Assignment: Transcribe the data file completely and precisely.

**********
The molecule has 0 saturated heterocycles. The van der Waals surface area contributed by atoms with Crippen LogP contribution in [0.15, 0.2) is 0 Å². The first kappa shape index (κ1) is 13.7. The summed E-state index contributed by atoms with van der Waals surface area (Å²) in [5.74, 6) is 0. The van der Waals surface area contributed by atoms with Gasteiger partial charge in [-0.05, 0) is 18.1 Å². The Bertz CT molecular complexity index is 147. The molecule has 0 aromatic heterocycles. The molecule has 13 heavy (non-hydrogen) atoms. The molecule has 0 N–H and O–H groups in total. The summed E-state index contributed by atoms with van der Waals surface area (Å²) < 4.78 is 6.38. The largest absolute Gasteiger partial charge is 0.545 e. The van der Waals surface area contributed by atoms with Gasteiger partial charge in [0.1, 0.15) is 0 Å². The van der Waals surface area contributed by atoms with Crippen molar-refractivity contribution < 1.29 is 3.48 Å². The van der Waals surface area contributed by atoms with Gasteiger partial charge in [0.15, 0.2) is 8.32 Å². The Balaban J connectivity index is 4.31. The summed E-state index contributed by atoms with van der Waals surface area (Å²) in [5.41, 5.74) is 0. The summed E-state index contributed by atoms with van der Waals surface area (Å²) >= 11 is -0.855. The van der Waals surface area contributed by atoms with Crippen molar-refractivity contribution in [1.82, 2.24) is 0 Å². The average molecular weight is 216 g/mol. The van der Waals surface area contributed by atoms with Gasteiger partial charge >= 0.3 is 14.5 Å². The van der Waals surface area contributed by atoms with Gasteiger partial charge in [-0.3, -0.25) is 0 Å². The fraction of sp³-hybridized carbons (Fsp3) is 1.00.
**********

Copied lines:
The molecule has 0 saturated heterocycles. The van der Waals surface area contributed by atoms with Crippen LogP contribution in [0.15, 0.2) is 0 Å². The first kappa shape index (κ1) is 13.7. The summed E-state index contributed by atoms with van der Waals surface area (Å²) in [5.74, 6) is 0. The van der Waals surface area contributed by atoms with Gasteiger partial charge in [-0.05, 0) is 18.1 Å². The Bertz CT molecular complexity index is 147. The molecule has 0 aromatic heterocycles. The molecule has 13 heavy (non-hydrogen) atoms. The molecule has 0 N–H and O–H groups in total. The summed E-state index contributed by atoms with van der Waals surface area (Å²) < 4.78 is 6.38. The largest absolute Gasteiger partial charge is 0.545 e. The van der Waals surface area contributed by atoms with Gasteiger partial charge in [0.1, 0.15) is 0 Å². The van der Waals surface area contributed by atoms with Crippen molar-refractivity contribution < 1.29 is 3.48 Å². The van der Waals surface area contributed by atoms with Gasteiger partial charge in [0.15, 0.2) is 8.32 Å². The Balaban J connectivity index is 4.31. The summed E-state index contributed by atoms with van der Waals surface area (Å²) in [5.41, 5.74) is 0. The summed E-state index contributed by atoms with van der Waals surface area (Å²) >= 11 is -0.855. The van der Waals surface area contributed by atoms with Crippen molar-refractivity contribution in [1.82, 2.24) is 0 Å². The average molecular weight is 216 g/mol. The van der Waals surface area contributed by atoms with Gasteiger partial charge >= 0.3 is 14.5 Å². The van der Waals surface area contributed by atoms with Gasteiger partial charge in [-0.3, -0.25) is 0 Å². The fraction of sp³-hybridized carbons (Fsp3) is 1.00.